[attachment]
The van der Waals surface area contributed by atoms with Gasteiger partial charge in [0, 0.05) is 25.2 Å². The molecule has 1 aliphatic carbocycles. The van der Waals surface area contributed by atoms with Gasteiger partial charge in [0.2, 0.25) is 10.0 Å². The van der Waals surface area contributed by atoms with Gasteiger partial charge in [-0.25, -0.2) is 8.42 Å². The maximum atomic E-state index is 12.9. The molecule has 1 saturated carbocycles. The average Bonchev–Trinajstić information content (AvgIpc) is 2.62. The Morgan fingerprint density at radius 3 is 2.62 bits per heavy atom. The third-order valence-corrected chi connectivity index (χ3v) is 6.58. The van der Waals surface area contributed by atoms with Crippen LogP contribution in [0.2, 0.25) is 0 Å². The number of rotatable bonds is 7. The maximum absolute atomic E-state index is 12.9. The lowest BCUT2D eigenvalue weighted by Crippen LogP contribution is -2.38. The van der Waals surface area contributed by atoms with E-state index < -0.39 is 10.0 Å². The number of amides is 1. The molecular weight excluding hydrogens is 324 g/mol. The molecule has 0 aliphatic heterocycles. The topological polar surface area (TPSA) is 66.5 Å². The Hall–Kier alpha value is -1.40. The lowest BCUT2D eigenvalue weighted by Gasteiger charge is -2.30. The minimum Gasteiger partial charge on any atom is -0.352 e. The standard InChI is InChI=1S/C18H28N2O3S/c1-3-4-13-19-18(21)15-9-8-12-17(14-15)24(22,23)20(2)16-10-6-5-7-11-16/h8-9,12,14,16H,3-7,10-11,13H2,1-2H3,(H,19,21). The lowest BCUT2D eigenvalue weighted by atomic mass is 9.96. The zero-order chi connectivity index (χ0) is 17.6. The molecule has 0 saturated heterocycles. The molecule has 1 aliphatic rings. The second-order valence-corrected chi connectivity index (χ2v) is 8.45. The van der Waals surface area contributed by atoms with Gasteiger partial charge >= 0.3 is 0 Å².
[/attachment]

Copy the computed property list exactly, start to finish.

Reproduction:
The van der Waals surface area contributed by atoms with Gasteiger partial charge in [0, 0.05) is 25.2 Å². The molecule has 1 aliphatic carbocycles. The van der Waals surface area contributed by atoms with Gasteiger partial charge in [0.2, 0.25) is 10.0 Å². The van der Waals surface area contributed by atoms with Gasteiger partial charge in [-0.25, -0.2) is 8.42 Å². The maximum atomic E-state index is 12.9. The molecule has 1 saturated carbocycles. The average Bonchev–Trinajstić information content (AvgIpc) is 2.62. The Morgan fingerprint density at radius 3 is 2.62 bits per heavy atom. The third-order valence-corrected chi connectivity index (χ3v) is 6.58. The van der Waals surface area contributed by atoms with Crippen LogP contribution in [0.2, 0.25) is 0 Å². The number of rotatable bonds is 7. The maximum absolute atomic E-state index is 12.9. The lowest BCUT2D eigenvalue weighted by Crippen LogP contribution is -2.38. The van der Waals surface area contributed by atoms with E-state index < -0.39 is 10.0 Å². The number of amides is 1. The molecular weight excluding hydrogens is 324 g/mol. The molecule has 0 aliphatic heterocycles. The topological polar surface area (TPSA) is 66.5 Å². The Hall–Kier alpha value is -1.40. The lowest BCUT2D eigenvalue weighted by Gasteiger charge is -2.30. The minimum Gasteiger partial charge on any atom is -0.352 e. The standard InChI is InChI=1S/C18H28N2O3S/c1-3-4-13-19-18(21)15-9-8-12-17(14-15)24(22,23)20(2)16-10-6-5-7-11-16/h8-9,12,14,16H,3-7,10-11,13H2,1-2H3,(H,19,21). The lowest BCUT2D eigenvalue weighted by atomic mass is 9.96. The zero-order chi connectivity index (χ0) is 17.6. The molecule has 0 saturated heterocycles. The molecule has 1 aliphatic rings. The second-order valence-corrected chi connectivity index (χ2v) is 8.45. The van der Waals surface area contributed by atoms with Gasteiger partial charge >= 0.3 is 0 Å².